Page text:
What is "gan kou"?
For those who are new to Jianzhan cups, some may mistake the "gan kou" (dry rim) for a flaw in the cup's glaze. Jianzhan cups do have some differences compared to other types of porcelain. In addition to "gan kou", many new collectors may also be confused by other terms such as "lu tai" (exposed clay), "ju yu" (gathering glaze), and "yudizhu" (droplets of glaze), which I will explain below.
As the name suggests, "gan kou" refers to the dry glaze on the rim of the cup. Jianzhan cups are made using the method of applying a thick glaze and firing them upside down, so that the glaze will respond to the call of gravity and flow downwards. As a result, the glaze on the rim of the cup flows downward and becomes thinner, making it more prone to drying out and being burned during firing.
Due to the firing technique used, if the cup is fully glazed, the bottom of the cup is prone to sticking, which is called "sticking to the bottom". Therefore, the cup is only partially glazed, with no glaze on the bottom, which is called "exposing the tire".
When glaze flows down, it sometimes forms small beads of glaze along the edge, which is called "glaze drips" or "drips of glaze". They are also commonly referred to as "tears" due to their shape. This is a record of the firing process of the Jianzhan, leaving behind dynamic memories of tears that have undergone the test of 1300 degrees of high temperature. It adds a unique touch of charm to the cup.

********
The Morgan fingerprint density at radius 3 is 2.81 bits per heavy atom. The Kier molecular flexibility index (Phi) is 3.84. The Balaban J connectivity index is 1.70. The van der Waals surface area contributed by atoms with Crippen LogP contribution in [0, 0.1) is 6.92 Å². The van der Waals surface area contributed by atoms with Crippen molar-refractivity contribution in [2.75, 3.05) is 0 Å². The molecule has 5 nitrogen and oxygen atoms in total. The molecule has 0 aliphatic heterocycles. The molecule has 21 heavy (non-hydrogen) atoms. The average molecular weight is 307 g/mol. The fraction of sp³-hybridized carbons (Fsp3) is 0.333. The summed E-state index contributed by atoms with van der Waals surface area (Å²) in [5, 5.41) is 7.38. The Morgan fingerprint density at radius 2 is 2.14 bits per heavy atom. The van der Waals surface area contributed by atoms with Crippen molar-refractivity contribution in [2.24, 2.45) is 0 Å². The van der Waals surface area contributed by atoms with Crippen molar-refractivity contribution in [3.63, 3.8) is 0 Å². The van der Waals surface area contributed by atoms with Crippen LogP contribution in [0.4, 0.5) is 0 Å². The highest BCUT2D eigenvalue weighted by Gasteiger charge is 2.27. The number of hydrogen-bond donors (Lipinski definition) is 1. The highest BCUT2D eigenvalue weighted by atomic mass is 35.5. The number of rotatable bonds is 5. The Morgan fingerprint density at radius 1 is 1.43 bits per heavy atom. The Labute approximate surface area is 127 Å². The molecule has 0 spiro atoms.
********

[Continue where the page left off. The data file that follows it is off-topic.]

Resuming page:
The formation of glaze drips and exposed tires is generally accepted by most people, but dry mouth is not easy to understand and judge. Many people mistakenly believe that dry-mouthed cups are defective.
For Jianzhan, dry mouth is very common and unavoidable. Therefore, there is no need to pursue zero dry mouth. Moreover, the degree of dryness also varies. When purchasing, you can choose cups with lighter degrees of dryness.
Some dry mouths are severe, which can cause large areas of vitrification to be incomplete, affecting the overall quality of the glaze surface and greatly reducing the grade of the cup. However, if the degree of dryness is mild, it will not affect the use of the cup at all.
Evaluating a Jianzhan should not only be based on the dryness of the mouth, but also on comprehensive factors such as glaze surface patterns, degree of vitrification, size and shape of the cup, and whether it has been deformed. When selecting a Jianzhan, consider the above factors and your own needs to determine whether to purchase a specific cup.